Conflation, Confusion, and Digitalization

Tell me if this strikes you as ironic.

Imagine you're someone faced with a problem. The problem could be solved by writing a one line e-mail and moving on. Instead of - or, to be fair, maybe in addition to - doing this, you write an entire paragraph (or a page or whatever) complaining about the problem.

I came across this over at Prone to Laughter, and followed it through to Learning Curves, and it seems like there a few things worth talking about here.

Like many of the posters on both threads, I have some problem with the application of the idea of "digital natives." Like most theoretical concepts, it's often used haphazardly. We're prone to assuming that students in colleges are representative of this idea. And to a significant extent they are. But this is the first assumption - and it's a dangerous one for us to make - is that they all are. There are still students - a significant number of them - for whom college is their first real experience to regular internet access. Assuming that because your students are young and should be members of this "digital native" group that they are, and that because of that they know the ins and outs is a dubious.

But the second confusion about the concept is more insidious. And Dance does a nice job of raising the question: being a digital native does not imply fluency or literacy. Instead, it implies a different set of relationships, the same way that being a native of one country's culture doesn't mean complete fluency in every detail or a proper use of all the cultural tools and concepts. Instead, it means that the way one relates is likely to be different.

The reason for the question of irony at the beginning of the post is this. One of the things that we hope for "digital natives" is that they'll be - or become - fluent in the most efficient ways of navigating all the information available to them. A person who is truly digitally literate - or even academically literate - should be able to think of several ways short of e-mailing the professor about when a final is.

But - and this is huge - the most efficient way is to find out directly from the person who has the most control and knowledge of the situation. I could check the registrar's site, but if there was a change, would the registrar likely be aware of it? I could check the department's web site or with the department secretary, but again, is it possible they might be missing some crucial piece of information? I could ask a classmate. They might be wrong. The syllabus could have been changed. The one nexus of information most likely to have the best information is the professor.

That said, at the end of the day, even if questions like that are annoying, students asking us questions should be treated as a good thing. How many times have you wanted to remind them that it's better to ask than assume? Or better to be sure than to make a guess?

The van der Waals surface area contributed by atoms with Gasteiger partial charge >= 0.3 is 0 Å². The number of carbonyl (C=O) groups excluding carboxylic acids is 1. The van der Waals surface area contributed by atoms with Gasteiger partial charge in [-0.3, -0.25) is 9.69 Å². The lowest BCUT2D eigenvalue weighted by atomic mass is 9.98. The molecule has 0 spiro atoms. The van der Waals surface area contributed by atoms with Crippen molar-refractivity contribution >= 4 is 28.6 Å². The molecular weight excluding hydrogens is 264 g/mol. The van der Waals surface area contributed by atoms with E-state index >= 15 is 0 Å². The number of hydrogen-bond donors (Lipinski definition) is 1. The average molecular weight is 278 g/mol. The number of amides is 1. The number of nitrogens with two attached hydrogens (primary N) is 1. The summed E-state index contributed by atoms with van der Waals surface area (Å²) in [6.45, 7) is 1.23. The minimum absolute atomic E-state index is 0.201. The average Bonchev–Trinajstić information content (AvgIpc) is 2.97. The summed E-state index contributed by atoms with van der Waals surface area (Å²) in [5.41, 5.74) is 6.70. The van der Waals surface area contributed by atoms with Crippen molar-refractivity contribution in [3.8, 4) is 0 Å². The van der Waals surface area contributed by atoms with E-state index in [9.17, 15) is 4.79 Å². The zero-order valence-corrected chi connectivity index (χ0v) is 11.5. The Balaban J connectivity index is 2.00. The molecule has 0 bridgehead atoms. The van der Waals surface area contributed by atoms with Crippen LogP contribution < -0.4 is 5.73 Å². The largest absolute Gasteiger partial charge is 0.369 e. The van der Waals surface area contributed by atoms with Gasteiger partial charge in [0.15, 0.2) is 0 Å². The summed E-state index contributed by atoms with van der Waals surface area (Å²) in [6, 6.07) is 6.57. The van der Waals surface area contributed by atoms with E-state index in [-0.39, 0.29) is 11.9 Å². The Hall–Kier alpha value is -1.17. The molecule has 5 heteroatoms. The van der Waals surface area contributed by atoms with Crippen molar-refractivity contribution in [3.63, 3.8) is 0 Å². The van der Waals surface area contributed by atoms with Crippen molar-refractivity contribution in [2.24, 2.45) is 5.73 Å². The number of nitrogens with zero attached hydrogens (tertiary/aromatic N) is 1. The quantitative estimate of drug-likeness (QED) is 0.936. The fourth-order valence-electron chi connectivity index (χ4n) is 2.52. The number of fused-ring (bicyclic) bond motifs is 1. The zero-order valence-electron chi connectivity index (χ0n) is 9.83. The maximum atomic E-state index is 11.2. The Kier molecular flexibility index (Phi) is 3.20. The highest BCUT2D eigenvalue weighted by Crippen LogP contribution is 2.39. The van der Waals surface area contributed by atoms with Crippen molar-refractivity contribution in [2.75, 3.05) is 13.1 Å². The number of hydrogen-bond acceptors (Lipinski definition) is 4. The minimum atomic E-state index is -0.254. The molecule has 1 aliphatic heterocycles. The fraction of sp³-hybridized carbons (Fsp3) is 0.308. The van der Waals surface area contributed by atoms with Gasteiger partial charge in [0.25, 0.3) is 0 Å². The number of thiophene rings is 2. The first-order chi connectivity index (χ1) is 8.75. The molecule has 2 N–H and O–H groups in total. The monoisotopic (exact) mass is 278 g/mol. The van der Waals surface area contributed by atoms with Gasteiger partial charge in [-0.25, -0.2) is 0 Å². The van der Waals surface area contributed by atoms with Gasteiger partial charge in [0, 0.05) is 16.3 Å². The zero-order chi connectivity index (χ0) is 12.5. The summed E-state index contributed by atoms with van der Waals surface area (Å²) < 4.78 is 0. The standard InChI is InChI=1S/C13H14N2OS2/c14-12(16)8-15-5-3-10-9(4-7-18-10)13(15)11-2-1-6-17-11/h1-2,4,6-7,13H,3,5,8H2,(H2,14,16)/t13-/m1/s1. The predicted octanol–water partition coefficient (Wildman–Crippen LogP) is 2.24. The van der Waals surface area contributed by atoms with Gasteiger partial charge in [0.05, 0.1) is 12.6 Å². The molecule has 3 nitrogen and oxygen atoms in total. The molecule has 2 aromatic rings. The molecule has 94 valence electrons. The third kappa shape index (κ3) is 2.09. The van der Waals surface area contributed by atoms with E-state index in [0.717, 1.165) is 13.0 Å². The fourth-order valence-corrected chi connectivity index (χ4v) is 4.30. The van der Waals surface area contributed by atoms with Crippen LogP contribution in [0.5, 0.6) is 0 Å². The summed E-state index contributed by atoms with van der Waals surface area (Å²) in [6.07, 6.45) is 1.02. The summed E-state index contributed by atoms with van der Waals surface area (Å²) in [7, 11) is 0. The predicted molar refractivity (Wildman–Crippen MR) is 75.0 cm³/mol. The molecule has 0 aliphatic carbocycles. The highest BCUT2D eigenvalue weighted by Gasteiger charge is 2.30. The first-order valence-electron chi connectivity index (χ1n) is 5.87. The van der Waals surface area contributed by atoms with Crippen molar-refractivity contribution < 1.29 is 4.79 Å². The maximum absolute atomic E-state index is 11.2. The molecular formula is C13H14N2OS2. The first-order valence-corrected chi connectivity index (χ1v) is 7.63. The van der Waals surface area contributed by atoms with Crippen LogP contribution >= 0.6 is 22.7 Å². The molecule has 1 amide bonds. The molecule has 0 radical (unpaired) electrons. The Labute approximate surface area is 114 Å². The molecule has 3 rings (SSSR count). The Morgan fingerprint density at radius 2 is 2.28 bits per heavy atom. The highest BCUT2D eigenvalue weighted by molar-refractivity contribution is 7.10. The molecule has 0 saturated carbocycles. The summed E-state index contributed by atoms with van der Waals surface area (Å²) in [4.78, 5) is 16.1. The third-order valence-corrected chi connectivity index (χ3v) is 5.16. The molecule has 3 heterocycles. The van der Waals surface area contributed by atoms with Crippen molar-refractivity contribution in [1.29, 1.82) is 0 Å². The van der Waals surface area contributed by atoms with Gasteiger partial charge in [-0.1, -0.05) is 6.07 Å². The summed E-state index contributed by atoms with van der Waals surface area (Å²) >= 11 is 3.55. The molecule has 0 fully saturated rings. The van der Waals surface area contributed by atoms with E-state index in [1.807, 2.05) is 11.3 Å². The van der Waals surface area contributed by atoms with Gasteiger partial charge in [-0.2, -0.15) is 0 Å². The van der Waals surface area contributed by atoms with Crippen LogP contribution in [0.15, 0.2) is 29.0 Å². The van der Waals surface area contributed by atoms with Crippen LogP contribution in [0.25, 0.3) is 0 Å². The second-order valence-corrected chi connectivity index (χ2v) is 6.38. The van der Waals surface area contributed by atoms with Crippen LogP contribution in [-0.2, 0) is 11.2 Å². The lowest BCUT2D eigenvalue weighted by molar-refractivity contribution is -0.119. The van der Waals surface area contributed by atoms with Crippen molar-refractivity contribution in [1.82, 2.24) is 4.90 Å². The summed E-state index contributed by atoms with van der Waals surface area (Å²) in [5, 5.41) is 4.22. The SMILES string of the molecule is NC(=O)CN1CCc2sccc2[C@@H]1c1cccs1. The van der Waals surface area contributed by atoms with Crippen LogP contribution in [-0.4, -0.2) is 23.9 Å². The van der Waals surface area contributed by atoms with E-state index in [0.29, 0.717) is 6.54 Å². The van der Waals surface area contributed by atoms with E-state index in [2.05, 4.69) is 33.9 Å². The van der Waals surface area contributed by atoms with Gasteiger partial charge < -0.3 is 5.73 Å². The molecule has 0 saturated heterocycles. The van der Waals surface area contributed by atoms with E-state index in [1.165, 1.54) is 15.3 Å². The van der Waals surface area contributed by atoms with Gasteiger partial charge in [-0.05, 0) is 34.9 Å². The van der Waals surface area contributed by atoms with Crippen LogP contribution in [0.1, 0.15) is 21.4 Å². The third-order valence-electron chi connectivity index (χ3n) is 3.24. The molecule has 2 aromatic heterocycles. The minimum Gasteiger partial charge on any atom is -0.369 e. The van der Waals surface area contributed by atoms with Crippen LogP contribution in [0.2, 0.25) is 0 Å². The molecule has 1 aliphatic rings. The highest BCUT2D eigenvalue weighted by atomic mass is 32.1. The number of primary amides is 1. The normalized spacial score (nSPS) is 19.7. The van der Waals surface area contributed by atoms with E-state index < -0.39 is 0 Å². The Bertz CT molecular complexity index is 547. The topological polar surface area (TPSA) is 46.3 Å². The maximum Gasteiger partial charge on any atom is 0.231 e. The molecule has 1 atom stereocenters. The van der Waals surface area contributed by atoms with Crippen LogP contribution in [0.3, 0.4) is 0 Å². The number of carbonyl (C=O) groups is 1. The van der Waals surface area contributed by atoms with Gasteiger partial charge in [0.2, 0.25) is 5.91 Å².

We've got a lot to gripe about, but this one just seems silly to me.


10 Responses to “Conflation, Confusion, and Digitalization”
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A thought on your example: I'm not sure emailing (or contacting in another way) the instructor is really the most efficient way to find out when a final exam is, for several reasons:

First, if the professor is like me, the answer might not come back for a few days. I try to answer emails within 24 hours but my success rate right now is only about 40% (crazy semester). It would be faster to check the registrar's website--or to ask me in class. Moreover, I would probably have to look it up myself, in my calendar, it was almost finals week. I don't bother to memorize when my final will be; that's what my calendar is for. Asking me might provide the most accurate and up-to-date information, but that's not the same as efficiency.

Second, even if I did answer each email instantly, it becomes a big imposition on me to have to reply to every request for information that is published or otherwise available. When there's only one of me and 120 students in my course, answering routine questions can take a lot of time. What might be efficient for the students is a very inefficient use of my time, for which the university is paying quite a bit.

I like it when students ask questions that show that they have figured out what they can with the resources they have available, and they are not sure they have understood it or they want to go beyond it. I don't like it when they ask questions that they should have been able to answer themselves--unless they genuinely don't know how to find the answer, in which case that's what I teach them (in office hours).

More and more, I find my answers to students' email queries take certain forms, e.g.:

"That's covered in the syllabus: see the course website where you can download it [followed by URL of the website]. Let me know if anything needs to be clarified."

"That's addressed in the course readings [followed by reference to specific reading]. Please ask in class or see me in office hours if you don't understand how the readings address your question."

"We went over that point in class on [date]. If you weren't there, please get notes from a friend. If you were, please ask me to clarify the point in the next class, or see me in office hours, and remember that you should ask for clarification in class if you're not sure you get something."

And if a question doesn't fall into these three basic categories, then I'm happy to respond--by email if it seems the best way, or by requesting that the student see me if I think that an email is likely to generate more confusion than clarity.

May 3, 2008 at 10:26 AM
Dr. Curmudgeon said...

There may be a better word than efficient, though I think it works pretty well in this case.